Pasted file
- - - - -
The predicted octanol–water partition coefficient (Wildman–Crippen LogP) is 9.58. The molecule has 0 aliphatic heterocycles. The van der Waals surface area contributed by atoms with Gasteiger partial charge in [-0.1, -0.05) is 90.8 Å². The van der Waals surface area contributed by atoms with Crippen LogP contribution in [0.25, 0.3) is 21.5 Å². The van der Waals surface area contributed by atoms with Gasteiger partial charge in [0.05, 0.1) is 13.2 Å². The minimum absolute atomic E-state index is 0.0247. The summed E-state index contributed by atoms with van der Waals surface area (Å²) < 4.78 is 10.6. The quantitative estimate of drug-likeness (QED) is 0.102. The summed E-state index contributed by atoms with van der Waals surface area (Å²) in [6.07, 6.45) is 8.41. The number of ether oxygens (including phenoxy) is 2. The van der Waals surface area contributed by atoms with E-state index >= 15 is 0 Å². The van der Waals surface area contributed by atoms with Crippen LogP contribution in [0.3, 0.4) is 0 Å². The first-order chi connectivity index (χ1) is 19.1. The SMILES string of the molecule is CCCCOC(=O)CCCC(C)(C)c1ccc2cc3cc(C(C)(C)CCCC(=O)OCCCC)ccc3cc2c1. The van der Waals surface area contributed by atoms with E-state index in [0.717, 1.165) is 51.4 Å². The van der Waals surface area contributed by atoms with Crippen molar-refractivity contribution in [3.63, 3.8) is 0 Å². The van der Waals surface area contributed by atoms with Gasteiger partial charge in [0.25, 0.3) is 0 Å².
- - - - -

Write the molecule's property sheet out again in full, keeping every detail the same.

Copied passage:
The predicted octanol–water partition coefficient (Wildman–Crippen LogP) is 9.58. The molecule has 0 aliphatic heterocycles. The van der Waals surface area contributed by atoms with Gasteiger partial charge in [-0.1, -0.05) is 90.8 Å². The van der Waals surface area contributed by atoms with Crippen LogP contribution in [0.25, 0.3) is 21.5 Å². The van der Waals surface area contributed by atoms with Gasteiger partial charge in [0.05, 0.1) is 13.2 Å². The minimum absolute atomic E-state index is 0.0247. The summed E-state index contributed by atoms with van der Waals surface area (Å²) < 4.78 is 10.6. The quantitative estimate of drug-likeness (QED) is 0.102. The summed E-state index contributed by atoms with van der Waals surface area (Å²) in [6.07, 6.45) is 8.41. The number of ether oxygens (including phenoxy) is 2. The van der Waals surface area contributed by atoms with E-state index >= 15 is 0 Å². The van der Waals surface area contributed by atoms with Crippen LogP contribution in [0.3, 0.4) is 0 Å². The first-order chi connectivity index (χ1) is 19.1. The SMILES string of the molecule is CCCCOC(=O)CCCC(C)(C)c1ccc2cc3cc(C(C)(C)CCCC(=O)OCCCC)ccc3cc2c1. The van der Waals surface area contributed by atoms with E-state index in [0.717, 1.165) is 51.4 Å². The van der Waals surface area contributed by atoms with Crippen molar-refractivity contribution in [3.63, 3.8) is 0 Å². The van der Waals surface area contributed by atoms with Gasteiger partial charge in [0.25, 0.3) is 0 Å².